Skin Care for Developing Countries
Determination of the continuation of the 2021 program is underway. More information to come.
The Academy offers grants to individuals and organizations to fund international volunteer and humanitarian projects under the Skin Care for Developing Countries program.
Grants vary between $2,500 and $5,000 depending on the proposal, scope of the project, and availability of funds.
Application timeline: To be considered for the 2021 grant, applications should be submitted by June 30, 2020. Grant recipients will be notified by October 30, so they can plan for funding and programming.
Applications received after June 30, 2020, will be considered for the next years funding cycle.
Apply for funding
Apply for a grant to fund humanitarian work in developing countries.Apply now
For more information, contact RIGNAHS@aad.org.
Support the Academy’s strategic framework.
Related to dermatology and global health care, and help underserved regions of the world.
Sustainable, community-based, and rely on additional sources of funding. All funding sources must be detailed in your application.
Demonstrate how the project would be monitored and evaluated.
Submitted online (no emails).
Non-AAD members: application must include a letter of support from an AAD member.
Residents: application must include a letter of support from your institution’s faculty director to ensure sustainability after residency.
Identify principal investigator/project director(s).
Collect detailed project information, including sources of additional funding, demonstration of project sustainability, and clear outcomes.
Create a budget that includes a description of the work and anticipated costs. Note: Indirect and previously incurred costs are not covered.
Obtain letter of recommendation from an AAD member or local university dermatology staff.
If you are not an AAD member, your application must include a letter of support from an AAD member.
If you are a resident, your application must include a letter of support from your institution’s faculty director to ensure sustainability after residency.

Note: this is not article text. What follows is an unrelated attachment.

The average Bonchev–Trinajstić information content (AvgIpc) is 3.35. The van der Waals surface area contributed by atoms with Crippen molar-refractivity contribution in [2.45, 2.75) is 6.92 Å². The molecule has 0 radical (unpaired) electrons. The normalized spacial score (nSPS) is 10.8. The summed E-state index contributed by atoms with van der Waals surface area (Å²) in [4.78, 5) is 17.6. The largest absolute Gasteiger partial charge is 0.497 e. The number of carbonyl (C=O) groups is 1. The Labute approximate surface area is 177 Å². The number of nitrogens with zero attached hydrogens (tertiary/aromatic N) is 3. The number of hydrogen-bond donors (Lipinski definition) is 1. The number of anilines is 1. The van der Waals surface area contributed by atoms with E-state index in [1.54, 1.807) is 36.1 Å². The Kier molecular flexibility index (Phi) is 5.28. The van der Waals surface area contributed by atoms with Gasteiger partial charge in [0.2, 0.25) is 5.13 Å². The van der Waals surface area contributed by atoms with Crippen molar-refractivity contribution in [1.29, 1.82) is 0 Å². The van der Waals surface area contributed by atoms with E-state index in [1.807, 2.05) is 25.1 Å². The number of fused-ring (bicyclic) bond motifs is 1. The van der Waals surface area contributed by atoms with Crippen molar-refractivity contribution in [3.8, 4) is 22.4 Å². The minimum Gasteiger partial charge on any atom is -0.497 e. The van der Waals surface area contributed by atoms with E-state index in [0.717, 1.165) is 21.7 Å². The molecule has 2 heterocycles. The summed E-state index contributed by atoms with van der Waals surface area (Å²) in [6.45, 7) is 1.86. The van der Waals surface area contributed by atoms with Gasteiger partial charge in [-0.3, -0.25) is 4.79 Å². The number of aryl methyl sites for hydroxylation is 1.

Please note: These grants are not for basic research or solely for travel. If travel is requested, explain why support of locals is not possible without travel funding. If supplies are included, they must be durable/lasting supplies.
In addition, Academy members and non-members are eligible to apply for grants. Multi-year projects can be funded for up to three years.
|North India Dermatology Outreach
||Karolyn Wanat, MD|
|North India Dermatology Outreach||North India Dermatology Outreach|
|The Impact of Albinism on Quality of Life in a Cohort of Patients in Malawi||Aisha Sethi, MD|
|Healthy Skin Intervention for the Southern Caribbean||Audrey Jacobson, MD|
|Teledermatology and Community Dermatology Mexico||Roberto Estrada Castanon|
|International outreach to support teledermatology and dermatology education services in Tanzania||Nkanyezi Ferguson, MD|
|Treatment and Wound care for Toxic Epidermal Necrolysis (TEN) in Kenya||Esther Freeman, MD|
|Expanding store and forward teledermatology in Tajikistan||Ali Lotfizadeh, MD|
|Skincare education for people with albinism in Tanzania||Christine Lancing, MD|
|Kilisun - Kilimanjaro Sunscreen Production Unit (KSPU)||Mafalda Soto|
|Short Course in Pediatric Dermatology in Ethiopia||Benjamin Stoff, MD|
|Sunscreen Production for Patients living with Albinism in Botswana||Victoria Williams, MD|
|Development of dermatopathology training and establishment
of immunoflouroscience lab
|Reducing lymphedema in Kaposis Sarcoma||Toby Maurer, MD|
|Development of sustainable telederm
collaboration between health frontiers
|Casey Carlos, MD|
|Diagnosis and treatment of chromoblastomycosis
|Sunscreen production unit||Mafalda Soto Valdes|
|Global health dermatology surgery training program||Vishal Patel, MD|